One of the main areas targeted by the Spring Budget was changes to childcare. Billed as a revolution in childcare, the Chancellor, Jeremy Hunt, said that he wanted to reform the childcare system to help more than a million women come back to work.
The 30-hours per week of funded childcare for eligible 3 to 4-year-olds in England will be extended to children from 9-months of age. This reform will be introduced in stages starting with the addition of 15-hours of free care for 2-year-olds from April 2024. The 15-hours will be extended to all children from 9-months from September 2024 before increasing to 30-hours from September 2025.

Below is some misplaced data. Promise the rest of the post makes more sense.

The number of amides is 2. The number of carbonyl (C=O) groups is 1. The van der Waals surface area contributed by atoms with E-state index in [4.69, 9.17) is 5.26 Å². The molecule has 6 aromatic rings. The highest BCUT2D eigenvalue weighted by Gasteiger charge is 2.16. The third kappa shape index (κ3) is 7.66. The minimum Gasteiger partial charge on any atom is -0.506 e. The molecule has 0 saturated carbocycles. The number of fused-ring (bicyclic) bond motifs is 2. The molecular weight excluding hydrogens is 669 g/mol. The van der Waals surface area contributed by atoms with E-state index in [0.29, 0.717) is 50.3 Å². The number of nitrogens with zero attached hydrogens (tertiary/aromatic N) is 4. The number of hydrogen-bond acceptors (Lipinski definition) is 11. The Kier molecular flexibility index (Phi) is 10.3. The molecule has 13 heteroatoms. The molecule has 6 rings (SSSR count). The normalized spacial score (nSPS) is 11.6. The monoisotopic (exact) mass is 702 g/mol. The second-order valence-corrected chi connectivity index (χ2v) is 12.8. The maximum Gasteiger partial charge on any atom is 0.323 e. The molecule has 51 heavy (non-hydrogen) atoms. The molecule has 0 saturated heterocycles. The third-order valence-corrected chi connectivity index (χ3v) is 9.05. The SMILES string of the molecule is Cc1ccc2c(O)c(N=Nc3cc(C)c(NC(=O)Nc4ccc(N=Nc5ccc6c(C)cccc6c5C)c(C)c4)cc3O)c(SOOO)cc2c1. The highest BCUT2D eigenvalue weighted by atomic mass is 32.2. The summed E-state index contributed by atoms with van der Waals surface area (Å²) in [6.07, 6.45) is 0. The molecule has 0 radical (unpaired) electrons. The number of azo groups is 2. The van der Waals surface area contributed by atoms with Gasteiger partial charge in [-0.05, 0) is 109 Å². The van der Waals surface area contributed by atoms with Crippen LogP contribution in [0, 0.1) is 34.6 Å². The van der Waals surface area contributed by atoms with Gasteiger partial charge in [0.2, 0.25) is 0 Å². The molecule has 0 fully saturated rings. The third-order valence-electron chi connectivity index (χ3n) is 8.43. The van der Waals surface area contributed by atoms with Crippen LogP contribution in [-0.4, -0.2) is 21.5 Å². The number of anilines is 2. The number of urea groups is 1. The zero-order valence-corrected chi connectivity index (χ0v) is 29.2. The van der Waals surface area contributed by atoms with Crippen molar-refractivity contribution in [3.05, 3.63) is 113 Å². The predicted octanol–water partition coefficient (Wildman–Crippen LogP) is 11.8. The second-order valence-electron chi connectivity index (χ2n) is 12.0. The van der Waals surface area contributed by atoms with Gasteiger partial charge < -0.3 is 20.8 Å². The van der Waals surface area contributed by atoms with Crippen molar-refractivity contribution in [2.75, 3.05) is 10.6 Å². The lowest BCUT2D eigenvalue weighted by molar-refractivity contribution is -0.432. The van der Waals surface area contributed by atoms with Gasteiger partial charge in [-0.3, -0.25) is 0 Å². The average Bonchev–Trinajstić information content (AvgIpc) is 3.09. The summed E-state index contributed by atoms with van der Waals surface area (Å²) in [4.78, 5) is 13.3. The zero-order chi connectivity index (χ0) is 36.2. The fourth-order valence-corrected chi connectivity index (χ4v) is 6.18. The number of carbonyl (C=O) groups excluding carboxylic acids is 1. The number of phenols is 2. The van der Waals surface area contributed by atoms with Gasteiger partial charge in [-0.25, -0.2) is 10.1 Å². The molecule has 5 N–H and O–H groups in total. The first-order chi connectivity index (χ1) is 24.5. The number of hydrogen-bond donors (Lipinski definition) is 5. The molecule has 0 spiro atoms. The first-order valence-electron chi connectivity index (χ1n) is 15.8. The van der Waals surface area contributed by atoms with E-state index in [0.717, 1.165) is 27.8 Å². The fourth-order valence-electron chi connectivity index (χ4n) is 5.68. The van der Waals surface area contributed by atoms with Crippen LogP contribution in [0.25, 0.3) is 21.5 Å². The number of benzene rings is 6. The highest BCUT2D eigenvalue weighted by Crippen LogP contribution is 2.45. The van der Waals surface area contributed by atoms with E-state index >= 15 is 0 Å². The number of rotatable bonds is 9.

All schools will also be expected to offer breakfast and 'wraparound' clubs by September 2026 so all school-age parents can drop-off and collect their children between 8 am and 6 pm.
Universal credit provision on childcare is also being improved. This includes the government paying the upfront payment necessary to access subsidised childcare for any parents who are moving into work or want to increase their hours.
There will also be an increase in the maximum they can claim to £951 for one child and £1,630 for two children, an increase of almost 50%.
The Chancellor also announced an increase in the funding paid to nurseries providing free childcare by £204m from this September rising to £288m next year. The government will also change the minimum staff-to-child ratios from 1:4 to 1:5 for two-year-olds in England (the same as Scotland). The new ratios will remain optional.